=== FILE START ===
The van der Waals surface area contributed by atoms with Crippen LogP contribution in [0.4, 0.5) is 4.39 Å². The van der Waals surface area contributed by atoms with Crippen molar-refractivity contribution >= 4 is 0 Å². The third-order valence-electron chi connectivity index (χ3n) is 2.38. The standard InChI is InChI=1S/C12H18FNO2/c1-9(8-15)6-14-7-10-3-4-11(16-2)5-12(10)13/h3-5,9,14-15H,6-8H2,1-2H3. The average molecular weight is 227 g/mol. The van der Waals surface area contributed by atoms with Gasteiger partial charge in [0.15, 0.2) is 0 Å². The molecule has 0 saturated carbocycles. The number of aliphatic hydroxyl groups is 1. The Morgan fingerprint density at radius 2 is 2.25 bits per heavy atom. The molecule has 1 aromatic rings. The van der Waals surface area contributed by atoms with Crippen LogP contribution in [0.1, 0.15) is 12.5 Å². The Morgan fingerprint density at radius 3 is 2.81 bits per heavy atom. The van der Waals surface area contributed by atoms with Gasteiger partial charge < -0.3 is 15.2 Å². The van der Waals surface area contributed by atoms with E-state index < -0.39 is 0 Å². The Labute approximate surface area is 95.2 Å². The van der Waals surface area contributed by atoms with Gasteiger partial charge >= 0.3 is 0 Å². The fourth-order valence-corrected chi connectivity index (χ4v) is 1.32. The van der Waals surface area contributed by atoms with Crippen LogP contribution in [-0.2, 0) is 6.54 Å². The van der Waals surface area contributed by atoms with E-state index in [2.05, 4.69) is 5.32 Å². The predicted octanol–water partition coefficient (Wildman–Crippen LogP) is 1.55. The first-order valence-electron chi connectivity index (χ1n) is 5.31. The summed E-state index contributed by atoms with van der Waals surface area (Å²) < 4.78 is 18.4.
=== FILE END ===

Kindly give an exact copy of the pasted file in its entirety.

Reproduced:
The van der Waals surface area contributed by atoms with Crippen LogP contribution in [0.4, 0.5) is 4.39 Å². The van der Waals surface area contributed by atoms with Crippen molar-refractivity contribution >= 4 is 0 Å². The third-order valence-electron chi connectivity index (χ3n) is 2.38. The standard InChI is InChI=1S/C12H18FNO2/c1-9(8-15)6-14-7-10-3-4-11(16-2)5-12(10)13/h3-5,9,14-15H,6-8H2,1-2H3. The average molecular weight is 227 g/mol. The van der Waals surface area contributed by atoms with Gasteiger partial charge in [0.15, 0.2) is 0 Å². The molecule has 0 saturated carbocycles. The number of aliphatic hydroxyl groups is 1. The Morgan fingerprint density at radius 2 is 2.25 bits per heavy atom. The molecule has 1 aromatic rings. The van der Waals surface area contributed by atoms with Crippen LogP contribution in [0.1, 0.15) is 12.5 Å². The Morgan fingerprint density at radius 3 is 2.81 bits per heavy atom. The van der Waals surface area contributed by atoms with Gasteiger partial charge < -0.3 is 15.2 Å². The van der Waals surface area contributed by atoms with E-state index < -0.39 is 0 Å². The Labute approximate surface area is 95.2 Å². The van der Waals surface area contributed by atoms with Gasteiger partial charge >= 0.3 is 0 Å². The fourth-order valence-corrected chi connectivity index (χ4v) is 1.32. The van der Waals surface area contributed by atoms with Crippen LogP contribution in [-0.2, 0) is 6.54 Å². The van der Waals surface area contributed by atoms with E-state index in [2.05, 4.69) is 5.32 Å². The predicted octanol–water partition coefficient (Wildman–Crippen LogP) is 1.55. The first-order valence-electron chi connectivity index (χ1n) is 5.31. The summed E-state index contributed by atoms with van der Waals surface area (Å²) < 4.78 is 18.4.